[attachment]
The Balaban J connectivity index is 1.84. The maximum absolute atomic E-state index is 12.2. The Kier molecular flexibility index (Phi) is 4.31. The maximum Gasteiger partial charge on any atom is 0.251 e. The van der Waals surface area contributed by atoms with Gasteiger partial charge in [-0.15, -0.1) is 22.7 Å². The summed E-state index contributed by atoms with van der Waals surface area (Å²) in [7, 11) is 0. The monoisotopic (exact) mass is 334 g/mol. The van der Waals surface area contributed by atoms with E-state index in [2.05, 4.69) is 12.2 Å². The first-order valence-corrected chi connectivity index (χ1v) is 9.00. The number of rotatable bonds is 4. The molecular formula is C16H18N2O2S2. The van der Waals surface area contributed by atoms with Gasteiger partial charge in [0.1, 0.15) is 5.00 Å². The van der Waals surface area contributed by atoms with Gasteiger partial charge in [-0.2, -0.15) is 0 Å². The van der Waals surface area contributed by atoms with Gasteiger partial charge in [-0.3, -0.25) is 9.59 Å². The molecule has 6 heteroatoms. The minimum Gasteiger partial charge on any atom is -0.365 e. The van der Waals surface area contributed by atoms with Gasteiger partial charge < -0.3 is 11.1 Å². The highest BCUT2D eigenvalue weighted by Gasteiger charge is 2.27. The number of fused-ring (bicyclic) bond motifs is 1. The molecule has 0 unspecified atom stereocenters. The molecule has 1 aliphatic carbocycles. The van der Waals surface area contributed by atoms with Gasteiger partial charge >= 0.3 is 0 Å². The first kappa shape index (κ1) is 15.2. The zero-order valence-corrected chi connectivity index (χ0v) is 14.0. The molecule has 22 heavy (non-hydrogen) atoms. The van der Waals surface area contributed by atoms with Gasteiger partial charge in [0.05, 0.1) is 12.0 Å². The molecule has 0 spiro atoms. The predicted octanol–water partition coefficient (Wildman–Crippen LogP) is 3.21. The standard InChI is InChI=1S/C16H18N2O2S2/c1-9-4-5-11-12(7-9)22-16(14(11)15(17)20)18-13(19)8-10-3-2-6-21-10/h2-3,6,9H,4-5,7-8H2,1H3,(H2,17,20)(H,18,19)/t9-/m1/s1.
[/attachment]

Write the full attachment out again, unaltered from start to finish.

The Balaban J connectivity index is 1.84. The maximum absolute atomic E-state index is 12.2. The Kier molecular flexibility index (Phi) is 4.31. The maximum Gasteiger partial charge on any atom is 0.251 e. The van der Waals surface area contributed by atoms with Gasteiger partial charge in [-0.15, -0.1) is 22.7 Å². The summed E-state index contributed by atoms with van der Waals surface area (Å²) in [7, 11) is 0. The monoisotopic (exact) mass is 334 g/mol. The van der Waals surface area contributed by atoms with E-state index in [2.05, 4.69) is 12.2 Å². The first-order valence-corrected chi connectivity index (χ1v) is 9.00. The number of rotatable bonds is 4. The molecular formula is C16H18N2O2S2. The van der Waals surface area contributed by atoms with Gasteiger partial charge in [0.1, 0.15) is 5.00 Å². The van der Waals surface area contributed by atoms with Gasteiger partial charge in [-0.2, -0.15) is 0 Å². The van der Waals surface area contributed by atoms with Gasteiger partial charge in [-0.3, -0.25) is 9.59 Å². The molecule has 6 heteroatoms. The minimum Gasteiger partial charge on any atom is -0.365 e. The van der Waals surface area contributed by atoms with Gasteiger partial charge < -0.3 is 11.1 Å². The highest BCUT2D eigenvalue weighted by Gasteiger charge is 2.27. The number of fused-ring (bicyclic) bond motifs is 1. The molecule has 0 unspecified atom stereocenters. The molecule has 1 aliphatic carbocycles. The van der Waals surface area contributed by atoms with Gasteiger partial charge >= 0.3 is 0 Å². The first kappa shape index (κ1) is 15.2. The zero-order valence-corrected chi connectivity index (χ0v) is 14.0. The molecule has 22 heavy (non-hydrogen) atoms. The van der Waals surface area contributed by atoms with Gasteiger partial charge in [0.05, 0.1) is 12.0 Å². The molecule has 0 spiro atoms. The predicted octanol–water partition coefficient (Wildman–Crippen LogP) is 3.21. The standard InChI is InChI=1S/C16H18N2O2S2/c1-9-4-5-11-12(7-9)22-16(14(11)15(17)20)18-13(19)8-10-3-2-6-21-10/h2-3,6,9H,4-5,7-8H2,1H3,(H2,17,20)(H,18,19)/t9-/m1/s1.